I had grown to like this version of Shane, and I’ve been vocal in past reviews that I’ve felt his philosophy was the right one for the world in which this group now lives. I do feel this episode tried to force him just a little further down the path of unreasoning madness in order to set up his departure, but ultimately it works well and provides Rick – who should, after all, be our leader and strongest central character – with a chance to step up and fill that void. Perhaps some of what Shane represented will live on in his ‘brother,’ but I will miss the stubble-headed maniac.

There are glimmers of where the show will go next. Rick’s talk with Carl is wonderful as they both try to accept that childhood no longer means the same thing in this world. Glenn (Steven Yeun) is still inexplicably keeping Maggie (Lauren Cohan) at arms’ length, but Daryl looks set to be a worthy right-hand man to Rick with the absence of Shane. There’s also a warm bonding moment between Glenn and Andrea (Laurie Holden) when repairing the RV become a means of exploring their memories of Dale.

This speaks to another issue I’ve noted recently. In this and the other recent standout episode, “18 Miles Out,” these characters act and sound more emotionally real than they have in quite a while. In both cases, the episodes have been co-scripted by show runner Glen Mazzara, which we might take as reassurance that he is indeed the man to guide the show in the coming season and perhaps beyond. Having been the one to write the group into Hershel’s farm in “Bloodletting” last year, it’s also appropriate that Mazzara write them out of there. Teamed with Robert Kirkman himself on next week’s finale, “Beside the Dying Fire,” it should be an excellent indication of where the show is settling in for its third year.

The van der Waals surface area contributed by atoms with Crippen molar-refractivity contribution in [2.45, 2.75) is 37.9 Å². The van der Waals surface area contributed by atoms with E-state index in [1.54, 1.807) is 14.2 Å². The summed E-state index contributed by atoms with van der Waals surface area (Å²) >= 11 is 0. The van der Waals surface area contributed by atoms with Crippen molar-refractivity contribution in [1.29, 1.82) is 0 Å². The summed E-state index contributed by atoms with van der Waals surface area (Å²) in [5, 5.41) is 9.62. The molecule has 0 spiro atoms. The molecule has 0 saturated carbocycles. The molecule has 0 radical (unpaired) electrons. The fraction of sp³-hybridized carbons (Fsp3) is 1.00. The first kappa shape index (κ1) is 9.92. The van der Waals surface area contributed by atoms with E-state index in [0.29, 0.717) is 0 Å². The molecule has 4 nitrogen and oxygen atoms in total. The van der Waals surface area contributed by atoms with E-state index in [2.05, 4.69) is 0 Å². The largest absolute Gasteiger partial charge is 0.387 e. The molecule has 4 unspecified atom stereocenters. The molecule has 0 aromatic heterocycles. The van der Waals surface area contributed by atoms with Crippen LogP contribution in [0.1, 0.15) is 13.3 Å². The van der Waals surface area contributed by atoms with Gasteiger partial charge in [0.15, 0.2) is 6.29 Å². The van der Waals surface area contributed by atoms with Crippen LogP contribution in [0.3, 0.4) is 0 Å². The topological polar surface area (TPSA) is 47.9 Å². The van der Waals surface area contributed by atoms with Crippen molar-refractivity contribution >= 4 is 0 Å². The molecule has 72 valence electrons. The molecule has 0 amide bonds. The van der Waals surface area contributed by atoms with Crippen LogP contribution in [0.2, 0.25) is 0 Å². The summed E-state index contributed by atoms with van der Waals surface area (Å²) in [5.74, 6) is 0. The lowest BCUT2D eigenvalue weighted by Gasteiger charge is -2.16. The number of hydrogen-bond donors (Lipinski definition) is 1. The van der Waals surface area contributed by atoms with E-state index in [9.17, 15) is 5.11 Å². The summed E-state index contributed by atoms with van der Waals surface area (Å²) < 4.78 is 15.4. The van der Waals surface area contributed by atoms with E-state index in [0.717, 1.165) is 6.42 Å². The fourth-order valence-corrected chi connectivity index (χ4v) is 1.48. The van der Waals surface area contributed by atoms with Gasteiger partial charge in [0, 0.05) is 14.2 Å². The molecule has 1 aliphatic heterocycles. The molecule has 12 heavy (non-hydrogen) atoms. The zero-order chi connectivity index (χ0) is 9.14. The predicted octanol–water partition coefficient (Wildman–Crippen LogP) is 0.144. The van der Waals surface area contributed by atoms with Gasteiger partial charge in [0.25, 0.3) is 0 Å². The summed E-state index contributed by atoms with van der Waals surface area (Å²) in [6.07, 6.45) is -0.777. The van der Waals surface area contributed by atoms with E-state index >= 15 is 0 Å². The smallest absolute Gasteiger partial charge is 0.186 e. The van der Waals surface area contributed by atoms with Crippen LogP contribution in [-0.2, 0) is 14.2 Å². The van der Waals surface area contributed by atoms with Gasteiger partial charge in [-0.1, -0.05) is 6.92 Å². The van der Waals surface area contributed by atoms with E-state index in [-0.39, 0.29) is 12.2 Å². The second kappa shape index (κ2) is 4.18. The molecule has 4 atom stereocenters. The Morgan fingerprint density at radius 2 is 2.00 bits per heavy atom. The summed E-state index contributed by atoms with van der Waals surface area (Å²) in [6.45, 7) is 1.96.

And perhaps most importantly, the last couple episodes have had our survivors awakening to a terrible truth. The two guards at the compound that Rick saw in “18 Miles Out” had no visible bites or scratches, and when Daryl examines the zombie Randall this week, he realizes that the boy died from Shane snapping his neck. Therefore, dead people are reanimating without being bitten or scratched. How is this possible?

Zombie aficionados know that in some versions of these stories, it’s pretty simple: the universe is broken, and death no longer holds sway as it once did. But I suspect we’re adhering to a viral model in this series, which might tie back to that mysterious something that Jenner whispered to Rick at the CDC in the first season finale. Could it have been: “We’re all already infected?”

As for poor Randall, where was he from anyway? I thought it amusing than when T-Dog (IronE Singleton) came to get him at one point, he joked that “the Governor” called to give him a reprieve. Could he have been more right than he knew? Hmm…

Next week, I think it’s time to say goodbye to the farm and possibly some other cast members.

… Come back, Shane!

Related Link: Exclusive Interivew with THE WALKING DEAD creator Robert Kirkman and executive producer David Alpert

Related Link: Exclusive Interview: The Actors of THE WALKING DEAD – Melissa Suzanne McBride, Norman Reedus and Steven Yuen

Related Link: Five Things From THE WALKING DEAD comic We Want To See On the TV Show


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Article Source: Assignment X 
ArticleTV Review: THE WALKING DEAD – Season 2 – “Better Angels”